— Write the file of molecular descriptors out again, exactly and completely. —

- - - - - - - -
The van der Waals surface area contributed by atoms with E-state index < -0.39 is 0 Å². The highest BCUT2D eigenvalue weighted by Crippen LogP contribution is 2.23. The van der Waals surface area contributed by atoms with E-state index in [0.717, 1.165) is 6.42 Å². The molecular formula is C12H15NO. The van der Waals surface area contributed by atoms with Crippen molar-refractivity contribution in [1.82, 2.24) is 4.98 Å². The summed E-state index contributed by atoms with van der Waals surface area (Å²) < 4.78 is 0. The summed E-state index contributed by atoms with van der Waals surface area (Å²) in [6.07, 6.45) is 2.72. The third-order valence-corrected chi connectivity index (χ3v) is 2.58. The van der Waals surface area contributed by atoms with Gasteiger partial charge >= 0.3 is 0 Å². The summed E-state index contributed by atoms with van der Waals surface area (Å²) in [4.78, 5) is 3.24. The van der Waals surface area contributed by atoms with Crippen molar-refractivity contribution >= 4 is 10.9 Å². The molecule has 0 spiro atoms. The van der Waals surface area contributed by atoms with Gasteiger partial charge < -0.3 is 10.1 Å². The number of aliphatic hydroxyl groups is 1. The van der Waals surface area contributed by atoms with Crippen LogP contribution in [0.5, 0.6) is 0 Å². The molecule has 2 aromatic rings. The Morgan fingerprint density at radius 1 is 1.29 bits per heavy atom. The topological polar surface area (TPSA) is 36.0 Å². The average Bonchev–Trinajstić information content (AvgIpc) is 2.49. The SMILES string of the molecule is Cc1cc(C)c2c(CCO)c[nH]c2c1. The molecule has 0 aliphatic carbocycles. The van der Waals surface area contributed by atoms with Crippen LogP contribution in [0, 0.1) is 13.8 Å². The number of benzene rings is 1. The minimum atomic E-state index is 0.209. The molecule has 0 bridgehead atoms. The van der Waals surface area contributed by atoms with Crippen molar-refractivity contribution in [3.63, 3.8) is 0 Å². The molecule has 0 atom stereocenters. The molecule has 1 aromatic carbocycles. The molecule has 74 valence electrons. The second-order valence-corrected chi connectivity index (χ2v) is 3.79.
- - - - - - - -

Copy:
The van der Waals surface area contributed by atoms with E-state index < -0.39 is 0 Å². The highest BCUT2D eigenvalue weighted by Crippen LogP contribution is 2.23. The van der Waals surface area contributed by atoms with E-state index in [0.717, 1.165) is 6.42 Å². The molecular formula is C12H15NO. The van der Waals surface area contributed by atoms with Crippen molar-refractivity contribution in [1.82, 2.24) is 4.98 Å². The summed E-state index contributed by atoms with van der Waals surface area (Å²) < 4.78 is 0. The summed E-state index contributed by atoms with van der Waals surface area (Å²) in [6.07, 6.45) is 2.72. The third-order valence-corrected chi connectivity index (χ3v) is 2.58. The van der Waals surface area contributed by atoms with Gasteiger partial charge >= 0.3 is 0 Å². The summed E-state index contributed by atoms with van der Waals surface area (Å²) in [4.78, 5) is 3.24. The van der Waals surface area contributed by atoms with Crippen molar-refractivity contribution >= 4 is 10.9 Å². The molecule has 0 spiro atoms. The van der Waals surface area contributed by atoms with Gasteiger partial charge < -0.3 is 10.1 Å². The number of aliphatic hydroxyl groups is 1. The van der Waals surface area contributed by atoms with Crippen LogP contribution in [0.5, 0.6) is 0 Å². The molecule has 2 aromatic rings. The Morgan fingerprint density at radius 1 is 1.29 bits per heavy atom. The topological polar surface area (TPSA) is 36.0 Å². The average Bonchev–Trinajstić information content (AvgIpc) is 2.49. The SMILES string of the molecule is Cc1cc(C)c2c(CCO)c[nH]c2c1. The molecule has 0 aliphatic carbocycles. The van der Waals surface area contributed by atoms with Crippen LogP contribution in [0, 0.1) is 13.8 Å². The number of benzene rings is 1. The minimum atomic E-state index is 0.209. The molecule has 0 bridgehead atoms. The van der Waals surface area contributed by atoms with Crippen molar-refractivity contribution in [3.63, 3.8) is 0 Å². The molecule has 0 atom stereocenters. The molecule has 1 aromatic carbocycles. The molecule has 74 valence electrons. The second-order valence-corrected chi connectivity index (χ2v) is 3.79.